UK ‘In Denial’ Over Alcohol Effects

Britons are in denial over the impact that drinking too much has on their health, according to new research. Just 12% of adults have worried about the effects of drinking too much on their health in the last three months, according to Legal > General.

Despite alcohol-related deaths almost doubling in the last 15 years, men and women are more concerned about lack of exercise and sleep and too much stress.

As part of the Health Uncovered Index, Legal > General asked 4,500 adults to identify their key health and welfare concerns during the last three months.

The research, which is now in its fourth phase, has shown a consistently low level of concern over the health impacts of drinking too much.

The key findings show that men are in denial over the extent of their drinking and young people are the biggest binge drinkers with 32% of men and 24% of women, aged between 16 and 24, admitting to excessive drinking.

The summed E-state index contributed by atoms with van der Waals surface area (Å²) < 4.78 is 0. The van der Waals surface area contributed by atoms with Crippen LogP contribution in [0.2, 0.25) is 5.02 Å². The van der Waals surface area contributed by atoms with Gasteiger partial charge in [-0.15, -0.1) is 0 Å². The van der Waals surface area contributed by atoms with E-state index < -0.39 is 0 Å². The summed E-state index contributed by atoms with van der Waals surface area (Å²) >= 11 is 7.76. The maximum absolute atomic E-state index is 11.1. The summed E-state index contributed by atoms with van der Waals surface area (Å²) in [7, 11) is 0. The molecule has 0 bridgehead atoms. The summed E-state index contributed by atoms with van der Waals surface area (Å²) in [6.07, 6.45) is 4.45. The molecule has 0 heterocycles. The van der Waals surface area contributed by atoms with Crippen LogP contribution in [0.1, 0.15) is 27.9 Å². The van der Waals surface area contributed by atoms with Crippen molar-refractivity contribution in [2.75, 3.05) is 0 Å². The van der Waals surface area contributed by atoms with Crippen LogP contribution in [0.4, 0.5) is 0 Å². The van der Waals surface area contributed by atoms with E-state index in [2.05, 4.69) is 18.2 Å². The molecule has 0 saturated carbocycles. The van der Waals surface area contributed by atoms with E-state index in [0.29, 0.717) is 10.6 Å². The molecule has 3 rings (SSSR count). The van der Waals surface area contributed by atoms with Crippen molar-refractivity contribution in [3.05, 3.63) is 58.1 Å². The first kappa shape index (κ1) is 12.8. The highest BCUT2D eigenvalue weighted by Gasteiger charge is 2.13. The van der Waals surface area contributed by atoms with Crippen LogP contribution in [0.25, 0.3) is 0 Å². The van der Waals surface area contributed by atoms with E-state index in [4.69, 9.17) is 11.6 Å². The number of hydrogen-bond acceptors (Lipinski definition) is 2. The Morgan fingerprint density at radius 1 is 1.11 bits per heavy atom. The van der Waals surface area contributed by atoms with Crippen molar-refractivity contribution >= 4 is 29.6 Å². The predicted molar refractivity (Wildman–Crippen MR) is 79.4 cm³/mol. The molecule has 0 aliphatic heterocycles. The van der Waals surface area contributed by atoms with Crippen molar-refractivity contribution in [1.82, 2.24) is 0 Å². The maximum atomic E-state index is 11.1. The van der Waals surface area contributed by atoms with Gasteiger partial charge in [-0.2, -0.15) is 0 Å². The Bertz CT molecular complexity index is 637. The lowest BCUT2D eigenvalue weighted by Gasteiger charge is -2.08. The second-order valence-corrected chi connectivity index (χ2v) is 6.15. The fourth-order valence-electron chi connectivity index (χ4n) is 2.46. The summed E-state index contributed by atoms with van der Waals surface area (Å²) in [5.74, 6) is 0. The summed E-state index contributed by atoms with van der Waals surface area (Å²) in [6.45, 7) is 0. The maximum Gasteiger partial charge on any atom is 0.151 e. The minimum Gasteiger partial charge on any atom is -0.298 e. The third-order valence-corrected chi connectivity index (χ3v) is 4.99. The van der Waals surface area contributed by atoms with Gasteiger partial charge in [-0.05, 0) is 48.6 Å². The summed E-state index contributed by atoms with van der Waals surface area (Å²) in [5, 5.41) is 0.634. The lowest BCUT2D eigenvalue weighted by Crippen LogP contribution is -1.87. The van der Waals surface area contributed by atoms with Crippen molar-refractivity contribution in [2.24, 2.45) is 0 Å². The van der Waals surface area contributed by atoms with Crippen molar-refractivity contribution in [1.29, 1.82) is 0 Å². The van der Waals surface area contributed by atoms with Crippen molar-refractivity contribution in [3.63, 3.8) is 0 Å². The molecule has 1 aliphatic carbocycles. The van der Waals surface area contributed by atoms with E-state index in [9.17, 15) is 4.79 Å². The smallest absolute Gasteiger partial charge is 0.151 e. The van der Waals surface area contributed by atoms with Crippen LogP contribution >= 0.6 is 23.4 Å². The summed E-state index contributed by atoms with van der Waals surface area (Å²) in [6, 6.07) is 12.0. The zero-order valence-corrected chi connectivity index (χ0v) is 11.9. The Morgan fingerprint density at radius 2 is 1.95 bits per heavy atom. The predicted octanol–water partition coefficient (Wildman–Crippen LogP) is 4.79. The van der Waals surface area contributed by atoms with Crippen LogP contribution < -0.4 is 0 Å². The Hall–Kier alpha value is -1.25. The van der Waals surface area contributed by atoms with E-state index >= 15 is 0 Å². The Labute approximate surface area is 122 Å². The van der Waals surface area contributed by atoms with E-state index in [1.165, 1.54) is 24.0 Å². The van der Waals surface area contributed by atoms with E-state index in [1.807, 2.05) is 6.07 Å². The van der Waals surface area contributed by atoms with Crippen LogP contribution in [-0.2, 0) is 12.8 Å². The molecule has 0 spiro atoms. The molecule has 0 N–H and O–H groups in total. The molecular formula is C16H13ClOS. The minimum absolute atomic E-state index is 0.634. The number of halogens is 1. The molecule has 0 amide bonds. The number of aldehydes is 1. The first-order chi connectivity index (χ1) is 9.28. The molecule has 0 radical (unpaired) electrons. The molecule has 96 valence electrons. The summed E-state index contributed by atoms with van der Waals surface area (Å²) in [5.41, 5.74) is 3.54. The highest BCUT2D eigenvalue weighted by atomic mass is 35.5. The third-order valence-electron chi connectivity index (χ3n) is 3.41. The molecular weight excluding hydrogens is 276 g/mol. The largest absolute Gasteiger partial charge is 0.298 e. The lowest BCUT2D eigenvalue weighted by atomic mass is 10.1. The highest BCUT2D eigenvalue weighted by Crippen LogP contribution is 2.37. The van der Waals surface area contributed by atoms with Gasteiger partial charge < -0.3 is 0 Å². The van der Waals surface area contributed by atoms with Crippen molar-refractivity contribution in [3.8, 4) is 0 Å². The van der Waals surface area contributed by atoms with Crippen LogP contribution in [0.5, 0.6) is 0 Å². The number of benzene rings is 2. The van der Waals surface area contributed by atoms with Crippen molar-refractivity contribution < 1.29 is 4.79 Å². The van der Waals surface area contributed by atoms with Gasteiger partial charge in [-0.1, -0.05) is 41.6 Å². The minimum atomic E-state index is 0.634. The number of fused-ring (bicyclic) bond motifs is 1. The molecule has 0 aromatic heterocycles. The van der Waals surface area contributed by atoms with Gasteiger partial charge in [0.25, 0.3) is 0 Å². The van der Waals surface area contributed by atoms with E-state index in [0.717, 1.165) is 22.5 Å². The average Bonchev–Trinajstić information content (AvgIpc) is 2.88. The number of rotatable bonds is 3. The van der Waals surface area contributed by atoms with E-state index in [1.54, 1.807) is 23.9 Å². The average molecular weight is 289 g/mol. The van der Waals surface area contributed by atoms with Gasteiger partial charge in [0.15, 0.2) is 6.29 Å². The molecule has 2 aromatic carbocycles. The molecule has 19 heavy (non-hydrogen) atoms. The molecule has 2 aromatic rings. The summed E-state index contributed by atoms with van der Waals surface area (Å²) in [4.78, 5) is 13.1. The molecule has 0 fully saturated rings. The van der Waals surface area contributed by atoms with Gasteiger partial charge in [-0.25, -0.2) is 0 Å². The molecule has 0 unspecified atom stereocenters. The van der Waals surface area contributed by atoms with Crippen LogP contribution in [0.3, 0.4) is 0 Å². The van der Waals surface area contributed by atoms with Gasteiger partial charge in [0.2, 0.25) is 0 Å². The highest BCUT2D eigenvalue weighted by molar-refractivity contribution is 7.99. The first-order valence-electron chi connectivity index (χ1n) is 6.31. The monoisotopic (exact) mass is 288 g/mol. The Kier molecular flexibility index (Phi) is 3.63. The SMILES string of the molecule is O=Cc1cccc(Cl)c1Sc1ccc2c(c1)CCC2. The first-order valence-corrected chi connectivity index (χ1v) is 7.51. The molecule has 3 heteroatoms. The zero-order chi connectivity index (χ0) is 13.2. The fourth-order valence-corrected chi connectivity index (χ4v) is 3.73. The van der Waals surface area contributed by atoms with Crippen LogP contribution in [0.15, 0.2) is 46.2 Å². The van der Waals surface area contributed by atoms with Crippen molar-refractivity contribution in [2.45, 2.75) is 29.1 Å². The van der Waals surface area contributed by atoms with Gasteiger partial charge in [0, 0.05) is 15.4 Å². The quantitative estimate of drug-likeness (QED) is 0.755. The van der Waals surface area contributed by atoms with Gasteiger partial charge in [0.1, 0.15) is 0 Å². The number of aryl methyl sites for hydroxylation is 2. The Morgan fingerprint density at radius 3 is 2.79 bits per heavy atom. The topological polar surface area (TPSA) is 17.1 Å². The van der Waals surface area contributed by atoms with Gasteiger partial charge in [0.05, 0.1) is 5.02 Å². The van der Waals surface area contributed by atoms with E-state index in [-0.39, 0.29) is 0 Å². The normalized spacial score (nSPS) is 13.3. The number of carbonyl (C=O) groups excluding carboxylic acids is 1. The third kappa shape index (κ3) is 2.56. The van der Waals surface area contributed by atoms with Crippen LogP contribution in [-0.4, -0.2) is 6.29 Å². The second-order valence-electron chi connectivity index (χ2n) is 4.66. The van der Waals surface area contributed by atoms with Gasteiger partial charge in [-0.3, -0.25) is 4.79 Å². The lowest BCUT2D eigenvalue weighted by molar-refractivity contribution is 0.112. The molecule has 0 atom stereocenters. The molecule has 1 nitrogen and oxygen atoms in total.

University students are also prone to over-indulging because of easy access to cheap alcohol. According to the survey, full-time students appear to be very worried about the health effects of drinking too much, with 26% expressing a concern, compared to just 12% nationally.

Chris Rolland, from Legal > General, said: “With Christmas just around the corner, many Brits will be tempted to drink more alcohol – more frequently – over the coming weeks.

“The record levels of alcohol-related illnesses being reported in British hospitals and the low level of concern of drinking too much expressed by our research findings would suggest that there is a gap in Brits’ understanding of the effect drinking too much can have on our health.

“Particularly at this time of year, a greater awareness of the recommended guidelines on sensible drinking – and the health implications if these limits are exceeded – may help bridge the gap.”